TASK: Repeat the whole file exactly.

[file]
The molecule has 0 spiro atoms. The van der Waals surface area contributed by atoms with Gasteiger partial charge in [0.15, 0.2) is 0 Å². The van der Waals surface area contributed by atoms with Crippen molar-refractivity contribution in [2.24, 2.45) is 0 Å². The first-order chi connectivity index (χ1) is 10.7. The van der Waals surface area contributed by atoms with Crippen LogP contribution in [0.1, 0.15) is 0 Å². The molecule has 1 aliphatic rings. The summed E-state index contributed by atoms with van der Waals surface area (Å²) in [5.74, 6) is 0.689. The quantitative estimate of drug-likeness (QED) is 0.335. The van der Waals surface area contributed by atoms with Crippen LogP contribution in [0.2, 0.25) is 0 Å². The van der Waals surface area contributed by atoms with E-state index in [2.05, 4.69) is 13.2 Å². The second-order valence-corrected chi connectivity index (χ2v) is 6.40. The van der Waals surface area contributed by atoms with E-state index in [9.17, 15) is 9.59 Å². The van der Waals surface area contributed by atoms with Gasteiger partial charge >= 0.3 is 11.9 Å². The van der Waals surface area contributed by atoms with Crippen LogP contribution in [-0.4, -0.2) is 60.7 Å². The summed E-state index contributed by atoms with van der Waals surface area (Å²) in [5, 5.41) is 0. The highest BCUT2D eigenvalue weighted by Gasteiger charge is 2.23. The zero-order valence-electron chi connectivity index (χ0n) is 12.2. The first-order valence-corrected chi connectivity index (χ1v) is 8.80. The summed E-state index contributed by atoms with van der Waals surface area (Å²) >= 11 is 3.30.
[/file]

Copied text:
The molecule has 0 spiro atoms. The van der Waals surface area contributed by atoms with Gasteiger partial charge in [0.15, 0.2) is 0 Å². The van der Waals surface area contributed by atoms with Crippen molar-refractivity contribution in [2.24, 2.45) is 0 Å². The first-order chi connectivity index (χ1) is 10.7. The van der Waals surface area contributed by atoms with Crippen LogP contribution in [0.1, 0.15) is 0 Å². The molecule has 1 aliphatic rings. The summed E-state index contributed by atoms with van der Waals surface area (Å²) in [5.74, 6) is 0.689. The quantitative estimate of drug-likeness (QED) is 0.335. The van der Waals surface area contributed by atoms with Crippen LogP contribution in [0.2, 0.25) is 0 Å². The van der Waals surface area contributed by atoms with E-state index in [2.05, 4.69) is 13.2 Å². The second-order valence-corrected chi connectivity index (χ2v) is 6.40. The van der Waals surface area contributed by atoms with E-state index in [9.17, 15) is 9.59 Å². The van der Waals surface area contributed by atoms with Gasteiger partial charge >= 0.3 is 11.9 Å². The van der Waals surface area contributed by atoms with Crippen LogP contribution in [-0.4, -0.2) is 60.7 Å². The summed E-state index contributed by atoms with van der Waals surface area (Å²) in [5, 5.41) is 0. The highest BCUT2D eigenvalue weighted by Gasteiger charge is 2.23. The zero-order valence-electron chi connectivity index (χ0n) is 12.2. The first-order valence-corrected chi connectivity index (χ1v) is 8.80. The summed E-state index contributed by atoms with van der Waals surface area (Å²) >= 11 is 3.30.